I don’t feel like it is a stretch to say that every aspiring writer has heard this. Ironically, it usually comes from somebody who has never written anything more than a grocery list. I remember when I was a kid and I was showing an interest in writing, I believe it was my step-mother who told me this. Write what you know. At the time, I thought it was great advice. Why write about what you don’t know? I then began to write Westerns.
It shouldn’t really come as a shock to anyone who knows me. My mother and sister were both into horses and films depicting the Wild West (their go-to film wasn’t actually a film, but a miniseries called Lonesome Dove), my father had been a trapper in Southern California and knew a great deal about the American Frontier, and about the 3rd Grade I was introduced to an author that I still love and read to this day, and who also inspired me to write: Louis L’Amour. I was immersed in the Wild West, so I wrote about it. I wrote some pretty crazy stuff, but the first story I ever wrote wasn’t about the West. It was only a page, and I remember at the end I had one more word and I didn’t want to write one word on the back of the page, so I used a carat (does anybody know what a carat in grammar is anymore?) to fit the last word.
The first story I remember actually writing about was about a young prince who wanted so badly to fight in a battle as a knight, but his father wouldn’t let him. When war breaks out, the prince disguises himself as a knight and goes out and fights and conquers the enemy. I seem to remember me basing it off of a movie or something. It honestly sounds like the character of Eowyn in Lord of the Rings: Return of the King, but I don’t think it was out then.
Since I’ve pratically bragged this bit of advice up, it doesn’t seem like I would have anything negative to say about it. Wrong. You can thank Louis for this, but as I continued to write from about 3rd Grade steadily into about Middle School, I started writing more and more about World War Two. In Middle School, I received for my Christmas gift from my uncle a Harry Potter notebook. At the time, I went to a Christian school, so I was uncertain how they’d feel if I carried around a notebook depicting a wizard. Even though most Christians I knew were head-over-heels for Gandalf. I covered it and went about my life. In this notebook, I began writing about a character whose brother dies in the Pearl Harbor attack on December 7, 1941.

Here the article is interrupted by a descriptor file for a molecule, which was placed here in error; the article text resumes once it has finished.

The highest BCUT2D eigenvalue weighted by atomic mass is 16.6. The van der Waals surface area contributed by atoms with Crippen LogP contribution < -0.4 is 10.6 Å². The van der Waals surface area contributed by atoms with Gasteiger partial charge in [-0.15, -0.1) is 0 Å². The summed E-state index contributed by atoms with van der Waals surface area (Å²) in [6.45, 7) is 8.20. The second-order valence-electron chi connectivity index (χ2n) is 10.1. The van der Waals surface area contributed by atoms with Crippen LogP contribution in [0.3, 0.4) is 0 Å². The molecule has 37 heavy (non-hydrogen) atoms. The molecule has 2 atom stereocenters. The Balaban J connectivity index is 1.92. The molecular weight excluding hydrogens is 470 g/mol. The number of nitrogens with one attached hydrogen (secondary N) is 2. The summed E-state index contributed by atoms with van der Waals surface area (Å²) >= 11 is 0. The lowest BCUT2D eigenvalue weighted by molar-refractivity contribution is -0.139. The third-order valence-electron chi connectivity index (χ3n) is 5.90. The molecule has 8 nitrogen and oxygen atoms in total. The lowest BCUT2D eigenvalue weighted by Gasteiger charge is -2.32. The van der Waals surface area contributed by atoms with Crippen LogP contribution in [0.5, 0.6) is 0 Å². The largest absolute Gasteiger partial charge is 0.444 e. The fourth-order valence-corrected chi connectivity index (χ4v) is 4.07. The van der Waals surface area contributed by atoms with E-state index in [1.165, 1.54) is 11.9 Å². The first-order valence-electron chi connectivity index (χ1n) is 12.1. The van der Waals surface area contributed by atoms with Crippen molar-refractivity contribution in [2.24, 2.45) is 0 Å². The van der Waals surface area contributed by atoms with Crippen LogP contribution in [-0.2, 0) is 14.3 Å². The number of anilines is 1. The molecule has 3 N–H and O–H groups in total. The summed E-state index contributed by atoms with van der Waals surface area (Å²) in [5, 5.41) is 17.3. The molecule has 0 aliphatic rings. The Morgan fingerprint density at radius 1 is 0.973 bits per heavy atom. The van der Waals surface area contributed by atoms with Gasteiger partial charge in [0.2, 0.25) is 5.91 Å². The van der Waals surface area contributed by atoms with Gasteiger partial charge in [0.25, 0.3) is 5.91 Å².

I titled the story Rising Sun Fighters, because I had recently been playing Medal of Honor: Rising Sun on Xbox. I had played Medal of Honor previously and loved it, especially after I got the cheats. But I began this with no real research other than playing the video game. In other words, I had no idea what the hell I was writing about. I was very self-conscious about other people reading my work, and to top it off, my cousin mentioned one time that if I include you in my story, it meant I liked you. Too true. I often wrote people I liked (girls) into my stories. One time I tried to woo a girl by telling her this. It didn’t work.
While I do think for a novice writer telling them to write what you know is good, but not final. Because in the end, what you know is very limiting. I’m apart of several writing groups on Facebook, and one of them in particular is based on fiction writers. In this group there are research questions all the time, because even Google fails us. Writing what you know is a great start. I once worked on a story that had a Dragon Ball Z/Harry Potter/Fast and Furious mix into it. My main character was identical to Vin Diesel’s character and Harry Potter, who goes to a school to learn to become some great warrior. I don’t really know why I started it, but I had fun writing it. It even had a Draco Malfoy-type character.
For this reason, I think fandom is a terrific way to get started. You’re really into a show or something, write about. In writing what you know or what you love, you learn about characterization, plot, setting, all that good stuff. I never read a single thing about writing for the majority of my writing career. When I did start, about 2016/2017, I suddenly realized I already knew what they were saying. I learned by doing by exploring worlds that had already been tapped into.